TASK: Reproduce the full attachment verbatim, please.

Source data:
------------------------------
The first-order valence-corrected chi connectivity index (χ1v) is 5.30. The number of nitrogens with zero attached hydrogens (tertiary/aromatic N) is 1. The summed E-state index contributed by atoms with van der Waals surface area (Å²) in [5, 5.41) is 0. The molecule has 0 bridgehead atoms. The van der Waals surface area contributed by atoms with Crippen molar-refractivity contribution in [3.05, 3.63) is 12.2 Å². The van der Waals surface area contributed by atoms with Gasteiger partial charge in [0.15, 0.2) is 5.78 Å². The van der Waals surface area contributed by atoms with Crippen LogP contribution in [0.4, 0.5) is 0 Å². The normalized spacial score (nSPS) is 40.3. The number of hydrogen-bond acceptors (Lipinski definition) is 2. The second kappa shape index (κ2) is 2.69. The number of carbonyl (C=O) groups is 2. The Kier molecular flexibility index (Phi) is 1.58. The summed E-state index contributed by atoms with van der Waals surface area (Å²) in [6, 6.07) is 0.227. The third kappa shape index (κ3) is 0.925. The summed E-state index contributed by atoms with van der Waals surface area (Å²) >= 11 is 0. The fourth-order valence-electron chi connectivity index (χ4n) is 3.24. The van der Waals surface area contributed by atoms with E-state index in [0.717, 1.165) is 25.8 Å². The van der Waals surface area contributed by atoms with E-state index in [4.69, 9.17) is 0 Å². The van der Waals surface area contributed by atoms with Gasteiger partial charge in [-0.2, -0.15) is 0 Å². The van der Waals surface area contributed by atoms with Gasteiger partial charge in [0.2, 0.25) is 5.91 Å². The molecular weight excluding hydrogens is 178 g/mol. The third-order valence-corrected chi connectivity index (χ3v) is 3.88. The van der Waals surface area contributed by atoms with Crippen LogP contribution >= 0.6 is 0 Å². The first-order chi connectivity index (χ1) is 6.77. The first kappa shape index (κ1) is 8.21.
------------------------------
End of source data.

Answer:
The first-order valence-corrected chi connectivity index (χ1v) is 5.30. The number of nitrogens with zero attached hydrogens (tertiary/aromatic N) is 1. The summed E-state index contributed by atoms with van der Waals surface area (Å²) in [5, 5.41) is 0. The molecule has 0 bridgehead atoms. The van der Waals surface area contributed by atoms with Crippen molar-refractivity contribution in [3.05, 3.63) is 12.2 Å². The van der Waals surface area contributed by atoms with Gasteiger partial charge in [0.15, 0.2) is 5.78 Å². The van der Waals surface area contributed by atoms with Crippen LogP contribution in [0.4, 0.5) is 0 Å². The normalized spacial score (nSPS) is 40.3. The number of hydrogen-bond acceptors (Lipinski definition) is 2. The second kappa shape index (κ2) is 2.69. The number of carbonyl (C=O) groups is 2. The Kier molecular flexibility index (Phi) is 1.58. The summed E-state index contributed by atoms with van der Waals surface area (Å²) in [6, 6.07) is 0.227. The third kappa shape index (κ3) is 0.925. The summed E-state index contributed by atoms with van der Waals surface area (Å²) >= 11 is 0. The fourth-order valence-electron chi connectivity index (χ4n) is 3.24. The van der Waals surface area contributed by atoms with E-state index in [0.717, 1.165) is 25.8 Å². The van der Waals surface area contributed by atoms with E-state index in [4.69, 9.17) is 0 Å². The van der Waals surface area contributed by atoms with Gasteiger partial charge in [-0.2, -0.15) is 0 Å². The van der Waals surface area contributed by atoms with Gasteiger partial charge in [0.2, 0.25) is 5.91 Å². The molecular weight excluding hydrogens is 178 g/mol. The third-order valence-corrected chi connectivity index (χ3v) is 3.88. The van der Waals surface area contributed by atoms with Crippen LogP contribution >= 0.6 is 0 Å². The first-order chi connectivity index (χ1) is 6.77. The first kappa shape index (κ1) is 8.21.